Jeff Hornacek took over a Phoenix Suns team that finished 25-57 a season ago—fourth-worst in the NBA—and now has the revamped roster fighting for a playoffs berth against all odds. But has Hornacek already established himself as the favorite for Coach of the Year?
Fans and pundits didn't expect much (putting it lightly) from the Suns after they missed the playoffs for three straight years and formulated a new roster under general manager Ryan McDonough.
NBA.com’s Sam Smith, Yahoo! Sports’ Marc J. Spears and Sports Illustrated’s Matt Dollinger all pegged Phoenix to finish last in the Western Conference prior to the 2013-14 season—and who could blame them?
The Suns showed very few signs of life last year as they entered the post-Steve Nash era. They won the fewest amount of games since the inception of the franchise in 1968-69, when the expansion team finished 16-66.
They followed their abysmal 2012-13 campaign by trading away veterans like Jared Dudley, Marcin Gortat and Luis Scola, which put Phoenix's first-year head coach in a difficult position.
Despite basement-level expectations and plenty of uncertainty, Hornacek has molded an inexperienced Suns crew into one of the most exciting teams in the league. He’s obliterated outlooks that had Phoenix vying for the No. 1 pick in the 2014 draft, has numerous role players competing at a high level and has done it all with a calm demeanor and positive attitude.
Not only were the Suns expected to be lottery-bound in 2013-14, but they were also supposedly poised to finish at the bottom of the standings.
Well, so much for that bleak viewpoint.
Relative to expectations, no team in the NBA has been better than the Phoenix Suns.
Prior to the season, many envisioned the Portland Trail Blazers as a fringe playoff team. And while they burst onto the scene like gangbusters early on, they’ve sputtered of late due to the absence of All-Star LaMarcus Aldridge—posting a 4-8 record in their past 12 games.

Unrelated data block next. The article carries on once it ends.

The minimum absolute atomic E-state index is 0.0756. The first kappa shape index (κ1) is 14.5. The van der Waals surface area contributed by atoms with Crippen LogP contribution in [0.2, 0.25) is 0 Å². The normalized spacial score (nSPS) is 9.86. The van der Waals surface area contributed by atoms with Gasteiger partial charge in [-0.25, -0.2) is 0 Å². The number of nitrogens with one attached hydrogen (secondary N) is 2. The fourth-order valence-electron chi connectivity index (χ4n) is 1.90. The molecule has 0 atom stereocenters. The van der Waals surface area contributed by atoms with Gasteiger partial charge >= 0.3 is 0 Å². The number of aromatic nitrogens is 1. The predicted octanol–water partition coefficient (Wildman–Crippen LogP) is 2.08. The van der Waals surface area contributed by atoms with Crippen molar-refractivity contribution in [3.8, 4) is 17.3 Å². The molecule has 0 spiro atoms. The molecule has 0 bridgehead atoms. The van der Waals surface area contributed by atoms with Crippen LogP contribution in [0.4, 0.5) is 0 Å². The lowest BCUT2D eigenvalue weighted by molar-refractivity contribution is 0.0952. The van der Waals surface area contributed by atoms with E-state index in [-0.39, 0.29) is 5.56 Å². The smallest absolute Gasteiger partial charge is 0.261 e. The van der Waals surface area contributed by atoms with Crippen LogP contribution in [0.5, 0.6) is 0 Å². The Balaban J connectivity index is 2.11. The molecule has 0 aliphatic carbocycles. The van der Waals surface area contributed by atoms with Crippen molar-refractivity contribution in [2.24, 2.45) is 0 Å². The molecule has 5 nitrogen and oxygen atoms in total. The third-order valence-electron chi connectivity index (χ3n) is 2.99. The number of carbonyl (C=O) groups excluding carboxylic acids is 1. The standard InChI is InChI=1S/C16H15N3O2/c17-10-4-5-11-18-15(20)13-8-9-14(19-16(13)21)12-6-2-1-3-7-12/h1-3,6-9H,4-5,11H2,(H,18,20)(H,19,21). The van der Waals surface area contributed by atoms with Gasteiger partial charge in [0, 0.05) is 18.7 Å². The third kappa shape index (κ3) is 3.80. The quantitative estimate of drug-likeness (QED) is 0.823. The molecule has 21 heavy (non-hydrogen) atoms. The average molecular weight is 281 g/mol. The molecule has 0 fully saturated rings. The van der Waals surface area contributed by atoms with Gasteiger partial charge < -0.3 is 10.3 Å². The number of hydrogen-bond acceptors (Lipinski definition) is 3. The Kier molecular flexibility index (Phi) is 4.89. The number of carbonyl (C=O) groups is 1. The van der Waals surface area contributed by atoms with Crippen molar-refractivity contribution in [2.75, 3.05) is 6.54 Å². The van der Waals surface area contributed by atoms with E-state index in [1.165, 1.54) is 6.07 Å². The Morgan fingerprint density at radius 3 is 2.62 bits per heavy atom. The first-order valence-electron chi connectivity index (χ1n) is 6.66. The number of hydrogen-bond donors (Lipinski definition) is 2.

Head coach Terry Stotts has done a tremendous job in Portland, but its improvement was to be expected due to Damian Lillard’s added experience, coupled with a revamped second unit.
First-year head coach Steve Clifford also deserves heaps of credit for turning the Charlotte Bobcats’ fortunes around.
After finishing dead last in defensive efficiency last season by surrendering 108.9 points per 100 possessions, according to ESPN, the Bobcats have flipped the script by becoming a top-10 defensive team in terms of efficiency. Charlotte ranks ninth in that category this season with a mark of 101.8.
While the turnaround of team defense has been impressive, the Bobcats are still two games under .500 in the lowly Eastern Conference (35-37).
The Suns were predicted to finish last in the West, but are actually in the playoff hunt at 43-29 overall.
Nobody expected them to compete, much less contend for a postseason berth. As a result, Hornacek gets the edge when team success is pitted against original expectations.
Improvement of Players
Coach Hornacek has instilled confidence in players all over the roster. From starting point guard Goran Dragic to trade throw-in Ish Smith, the Suns coach has an eclectic group of guys posting career years in terms of scoring.
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While those numbers are due in part to added opportunity, that shouldn’t count against Hornacek’s ability to teach and get the most out of his guys. Many of the aforementioned Suns are getting more minutes, but they’re also producing when they see that court time.
The respect that Hornacek commands has players buying in and believing in what their coach has to say.